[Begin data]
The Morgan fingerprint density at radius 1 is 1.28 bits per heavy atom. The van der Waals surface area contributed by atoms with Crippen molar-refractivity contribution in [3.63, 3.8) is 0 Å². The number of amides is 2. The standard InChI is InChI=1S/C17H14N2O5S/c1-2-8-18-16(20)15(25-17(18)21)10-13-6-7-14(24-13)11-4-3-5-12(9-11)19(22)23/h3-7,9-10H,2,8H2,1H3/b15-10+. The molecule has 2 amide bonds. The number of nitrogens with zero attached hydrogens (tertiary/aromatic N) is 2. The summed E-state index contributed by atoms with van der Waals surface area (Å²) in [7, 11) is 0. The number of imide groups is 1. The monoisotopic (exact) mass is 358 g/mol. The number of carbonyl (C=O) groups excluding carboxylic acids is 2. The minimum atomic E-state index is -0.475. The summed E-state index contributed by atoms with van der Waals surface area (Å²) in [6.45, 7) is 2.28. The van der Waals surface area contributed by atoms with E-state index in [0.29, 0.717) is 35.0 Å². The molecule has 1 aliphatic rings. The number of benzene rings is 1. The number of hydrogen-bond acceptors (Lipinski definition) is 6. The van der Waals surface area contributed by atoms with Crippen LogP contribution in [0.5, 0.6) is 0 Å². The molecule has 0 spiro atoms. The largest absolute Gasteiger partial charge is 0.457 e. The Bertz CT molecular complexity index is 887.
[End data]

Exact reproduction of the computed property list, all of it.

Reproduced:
The Morgan fingerprint density at radius 1 is 1.28 bits per heavy atom. The van der Waals surface area contributed by atoms with Crippen molar-refractivity contribution in [3.63, 3.8) is 0 Å². The number of amides is 2. The standard InChI is InChI=1S/C17H14N2O5S/c1-2-8-18-16(20)15(25-17(18)21)10-13-6-7-14(24-13)11-4-3-5-12(9-11)19(22)23/h3-7,9-10H,2,8H2,1H3/b15-10+. The molecule has 2 amide bonds. The number of nitrogens with zero attached hydrogens (tertiary/aromatic N) is 2. The summed E-state index contributed by atoms with van der Waals surface area (Å²) in [7, 11) is 0. The number of imide groups is 1. The monoisotopic (exact) mass is 358 g/mol. The number of carbonyl (C=O) groups excluding carboxylic acids is 2. The minimum atomic E-state index is -0.475. The summed E-state index contributed by atoms with van der Waals surface area (Å²) in [6.45, 7) is 2.28. The van der Waals surface area contributed by atoms with E-state index in [0.29, 0.717) is 35.0 Å². The molecule has 1 aliphatic rings. The number of benzene rings is 1. The number of hydrogen-bond acceptors (Lipinski definition) is 6. The van der Waals surface area contributed by atoms with Crippen LogP contribution in [0.5, 0.6) is 0 Å². The molecule has 0 spiro atoms. The largest absolute Gasteiger partial charge is 0.457 e. The Bertz CT molecular complexity index is 887.